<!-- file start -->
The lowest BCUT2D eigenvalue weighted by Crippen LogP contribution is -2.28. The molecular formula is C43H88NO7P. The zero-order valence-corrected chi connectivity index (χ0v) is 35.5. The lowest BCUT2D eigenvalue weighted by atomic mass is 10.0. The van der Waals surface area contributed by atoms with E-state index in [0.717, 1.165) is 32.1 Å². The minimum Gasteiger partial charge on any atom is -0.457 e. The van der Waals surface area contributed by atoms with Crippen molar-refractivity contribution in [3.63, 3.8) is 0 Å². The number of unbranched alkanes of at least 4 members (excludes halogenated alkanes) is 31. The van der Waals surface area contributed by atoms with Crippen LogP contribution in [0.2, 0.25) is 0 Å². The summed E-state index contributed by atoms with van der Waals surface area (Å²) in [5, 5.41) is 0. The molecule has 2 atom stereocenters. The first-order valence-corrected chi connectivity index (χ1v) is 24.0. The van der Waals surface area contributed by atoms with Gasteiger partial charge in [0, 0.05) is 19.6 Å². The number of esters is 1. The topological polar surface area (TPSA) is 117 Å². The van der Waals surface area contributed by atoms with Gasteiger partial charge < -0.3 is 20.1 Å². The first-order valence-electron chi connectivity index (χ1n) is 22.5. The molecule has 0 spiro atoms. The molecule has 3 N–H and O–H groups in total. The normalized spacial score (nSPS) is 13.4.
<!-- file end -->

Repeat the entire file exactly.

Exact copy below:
The lowest BCUT2D eigenvalue weighted by Crippen LogP contribution is -2.28. The molecular formula is C43H88NO7P. The zero-order valence-corrected chi connectivity index (χ0v) is 35.5. The lowest BCUT2D eigenvalue weighted by atomic mass is 10.0. The van der Waals surface area contributed by atoms with E-state index in [0.717, 1.165) is 32.1 Å². The minimum Gasteiger partial charge on any atom is -0.457 e. The van der Waals surface area contributed by atoms with Crippen molar-refractivity contribution in [3.63, 3.8) is 0 Å². The number of unbranched alkanes of at least 4 members (excludes halogenated alkanes) is 31. The van der Waals surface area contributed by atoms with Crippen LogP contribution in [0.2, 0.25) is 0 Å². The summed E-state index contributed by atoms with van der Waals surface area (Å²) in [5, 5.41) is 0. The molecule has 2 atom stereocenters. The first-order valence-corrected chi connectivity index (χ1v) is 24.0. The van der Waals surface area contributed by atoms with Gasteiger partial charge in [0, 0.05) is 19.6 Å². The number of esters is 1. The topological polar surface area (TPSA) is 117 Å². The van der Waals surface area contributed by atoms with Gasteiger partial charge < -0.3 is 20.1 Å². The first-order valence-electron chi connectivity index (χ1n) is 22.5. The molecule has 0 spiro atoms. The molecule has 3 N–H and O–H groups in total. The normalized spacial score (nSPS) is 13.4.